Weapons like Koopa Shells and Lightning Bolts return, it wouldn’t be Mario Kart without them. But while most entries seem to favor the racer who was lucky enough to nab the best items, Mario Kart 8 balances the items and instead emphasizes player skill and understanding the track designs.

Drifting and stunts give players a small boost, as they have in past Mario Karts, but here you’ll find the tracks are largely built around them. Ramps and curves are liberally spread out across the tracks, leaving the player to learn every last one of them. Missing even a single drift boost can impact where the player scores when they cross the finish line.

Luigi Death Stare

That doesn’t mean the game is overly demanding. This is still Mario Kart, after all. While it may take some mastering to be able to whiz through the tracks, the aforementioned items – no longer taking center stage – are now used to smooth things out.

New items include the Boomerang – which can be used up to three times, with each throw having two chances to take out opponents – and the Piranha Plant, which chomps nearby racers, giving you a boost in the process. Then there’s the Super Horn, which sends a shockwave that not only takes out other racers, but incoming projectiles as well. That includes the infamous Spiked Shell.

These new items join most of the series mainstays, and help bridge the gap between player abilities, making races feel more unpredictable than they might otherwise be. Though Nintendo might have gone a tad overboard when trying to balance the frequency of these items, as Mushrooms seem annoyingly common, which may get frustrating given the limited effectiveness of their boosts.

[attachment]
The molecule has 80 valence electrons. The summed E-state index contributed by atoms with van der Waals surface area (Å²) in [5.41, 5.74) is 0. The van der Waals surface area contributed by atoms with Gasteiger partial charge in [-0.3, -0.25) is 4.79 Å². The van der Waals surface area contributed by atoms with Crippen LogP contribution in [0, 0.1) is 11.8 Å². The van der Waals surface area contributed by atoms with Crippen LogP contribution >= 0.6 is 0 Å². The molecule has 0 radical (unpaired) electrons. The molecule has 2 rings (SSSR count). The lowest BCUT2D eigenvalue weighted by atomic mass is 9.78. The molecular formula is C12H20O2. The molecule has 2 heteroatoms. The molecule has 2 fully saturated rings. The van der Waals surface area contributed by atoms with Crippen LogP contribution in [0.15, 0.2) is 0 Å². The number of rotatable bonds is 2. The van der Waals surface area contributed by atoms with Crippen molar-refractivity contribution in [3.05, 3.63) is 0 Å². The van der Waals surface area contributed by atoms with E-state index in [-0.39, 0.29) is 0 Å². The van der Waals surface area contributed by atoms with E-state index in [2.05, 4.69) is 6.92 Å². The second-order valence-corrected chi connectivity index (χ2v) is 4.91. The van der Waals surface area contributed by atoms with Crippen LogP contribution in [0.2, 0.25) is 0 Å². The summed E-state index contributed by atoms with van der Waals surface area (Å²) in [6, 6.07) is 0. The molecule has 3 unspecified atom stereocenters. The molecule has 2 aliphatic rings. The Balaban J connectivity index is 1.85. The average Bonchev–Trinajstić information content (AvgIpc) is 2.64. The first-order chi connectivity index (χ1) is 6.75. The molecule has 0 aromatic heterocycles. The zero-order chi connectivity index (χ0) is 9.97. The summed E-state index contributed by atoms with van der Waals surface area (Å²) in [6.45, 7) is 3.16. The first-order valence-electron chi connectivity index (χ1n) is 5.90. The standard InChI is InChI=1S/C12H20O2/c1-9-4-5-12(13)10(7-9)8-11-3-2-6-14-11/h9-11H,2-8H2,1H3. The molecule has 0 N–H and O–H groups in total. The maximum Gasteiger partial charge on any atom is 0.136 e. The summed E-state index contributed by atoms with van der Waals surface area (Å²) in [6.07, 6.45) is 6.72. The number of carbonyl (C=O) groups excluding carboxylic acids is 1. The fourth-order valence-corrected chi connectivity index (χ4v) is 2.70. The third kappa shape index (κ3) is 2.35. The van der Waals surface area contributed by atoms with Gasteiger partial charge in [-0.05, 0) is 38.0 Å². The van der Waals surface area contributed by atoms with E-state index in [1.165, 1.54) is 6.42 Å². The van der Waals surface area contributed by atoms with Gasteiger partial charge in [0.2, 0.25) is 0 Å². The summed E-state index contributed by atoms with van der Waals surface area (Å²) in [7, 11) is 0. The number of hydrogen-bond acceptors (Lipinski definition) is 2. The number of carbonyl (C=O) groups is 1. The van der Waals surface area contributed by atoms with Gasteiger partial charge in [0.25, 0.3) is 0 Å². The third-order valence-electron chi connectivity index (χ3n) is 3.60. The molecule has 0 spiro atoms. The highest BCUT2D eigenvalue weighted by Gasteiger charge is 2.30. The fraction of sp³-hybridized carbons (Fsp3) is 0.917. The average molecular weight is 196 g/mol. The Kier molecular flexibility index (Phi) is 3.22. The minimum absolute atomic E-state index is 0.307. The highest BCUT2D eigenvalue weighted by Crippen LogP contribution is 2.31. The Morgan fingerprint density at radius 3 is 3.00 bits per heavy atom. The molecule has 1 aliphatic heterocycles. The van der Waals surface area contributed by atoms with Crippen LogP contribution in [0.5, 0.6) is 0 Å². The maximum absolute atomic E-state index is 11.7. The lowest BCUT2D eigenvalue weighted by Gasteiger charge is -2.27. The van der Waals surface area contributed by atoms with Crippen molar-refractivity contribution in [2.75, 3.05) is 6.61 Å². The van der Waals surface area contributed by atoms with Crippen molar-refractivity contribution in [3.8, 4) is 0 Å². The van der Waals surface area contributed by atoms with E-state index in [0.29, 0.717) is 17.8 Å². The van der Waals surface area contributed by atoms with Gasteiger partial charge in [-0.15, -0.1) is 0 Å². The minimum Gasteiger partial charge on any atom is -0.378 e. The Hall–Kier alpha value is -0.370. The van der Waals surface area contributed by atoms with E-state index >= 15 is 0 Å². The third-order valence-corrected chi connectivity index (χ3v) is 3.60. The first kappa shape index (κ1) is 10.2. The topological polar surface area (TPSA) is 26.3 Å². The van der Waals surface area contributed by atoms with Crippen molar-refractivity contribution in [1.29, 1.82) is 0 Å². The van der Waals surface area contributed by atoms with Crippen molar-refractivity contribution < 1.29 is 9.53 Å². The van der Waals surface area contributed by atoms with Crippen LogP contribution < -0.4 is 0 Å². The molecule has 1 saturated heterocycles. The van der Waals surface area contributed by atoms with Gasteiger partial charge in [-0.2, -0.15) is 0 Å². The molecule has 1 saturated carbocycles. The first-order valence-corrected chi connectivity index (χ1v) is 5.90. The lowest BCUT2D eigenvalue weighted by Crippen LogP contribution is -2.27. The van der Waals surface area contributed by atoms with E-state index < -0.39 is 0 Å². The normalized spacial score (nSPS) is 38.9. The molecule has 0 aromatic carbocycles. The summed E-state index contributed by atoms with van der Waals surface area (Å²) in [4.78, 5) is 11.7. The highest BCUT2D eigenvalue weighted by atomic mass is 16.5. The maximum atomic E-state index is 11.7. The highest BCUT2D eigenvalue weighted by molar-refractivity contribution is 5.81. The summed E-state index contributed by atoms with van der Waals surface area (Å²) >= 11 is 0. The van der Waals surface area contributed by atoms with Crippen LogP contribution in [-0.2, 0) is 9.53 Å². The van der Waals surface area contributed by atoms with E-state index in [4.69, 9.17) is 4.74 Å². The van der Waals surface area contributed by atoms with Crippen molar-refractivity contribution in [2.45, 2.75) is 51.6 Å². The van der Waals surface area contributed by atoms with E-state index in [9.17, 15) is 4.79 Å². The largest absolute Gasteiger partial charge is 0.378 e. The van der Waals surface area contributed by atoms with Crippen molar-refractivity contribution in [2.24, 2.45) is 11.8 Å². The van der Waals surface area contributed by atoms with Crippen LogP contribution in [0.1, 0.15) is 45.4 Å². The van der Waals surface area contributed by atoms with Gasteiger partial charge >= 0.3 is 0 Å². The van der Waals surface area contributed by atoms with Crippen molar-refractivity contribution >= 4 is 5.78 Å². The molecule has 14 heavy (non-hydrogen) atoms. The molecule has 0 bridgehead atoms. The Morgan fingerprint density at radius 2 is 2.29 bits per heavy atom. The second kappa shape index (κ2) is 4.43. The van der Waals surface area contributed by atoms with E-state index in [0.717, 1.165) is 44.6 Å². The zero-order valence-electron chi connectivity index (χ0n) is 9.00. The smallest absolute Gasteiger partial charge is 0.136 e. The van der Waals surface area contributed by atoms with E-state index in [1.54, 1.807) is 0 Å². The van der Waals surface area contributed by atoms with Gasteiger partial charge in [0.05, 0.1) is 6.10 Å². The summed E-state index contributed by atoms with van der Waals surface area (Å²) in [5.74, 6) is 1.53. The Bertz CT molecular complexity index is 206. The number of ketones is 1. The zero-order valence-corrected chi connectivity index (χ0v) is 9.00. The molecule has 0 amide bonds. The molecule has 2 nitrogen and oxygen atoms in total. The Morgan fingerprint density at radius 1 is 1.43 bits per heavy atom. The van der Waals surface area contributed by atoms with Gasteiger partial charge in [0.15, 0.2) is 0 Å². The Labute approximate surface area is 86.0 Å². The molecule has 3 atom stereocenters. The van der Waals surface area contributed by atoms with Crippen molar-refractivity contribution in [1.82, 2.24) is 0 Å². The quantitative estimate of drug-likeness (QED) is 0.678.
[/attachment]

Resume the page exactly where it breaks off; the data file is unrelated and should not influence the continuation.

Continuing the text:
It’s not just that the mechanics have been refined that make Mario Kart 8 such a blast, the track designs themselves are among the best in the series, and greatly benefit from anti-gravity sections, which allow for some creative twists to what is to be expected from Mario Kart tracks. Turning the courses upside down and driving against walls brings to mind Super Mario Galaxy or the bonus stages from Sonic the Hedgehog 2, and it brings a sense of freshness to the Mario Kart series. Retro tracks return, with slight modifications to take advantage of the anti-gravity segments. They’re all the better for it.

One track sees you driving against waterfalls, grabbing small boots so you don’t fall behind in its current, while another seems to be Nintendo’s recreation of Sugar Rush from Wreck-It Ralph. The tracks boast some of the most fun designs in the series (not to mention a diversity of stunning visuals between them), and it lacks that gimmicky stage or two that seemed thrown in to some of the past few entries.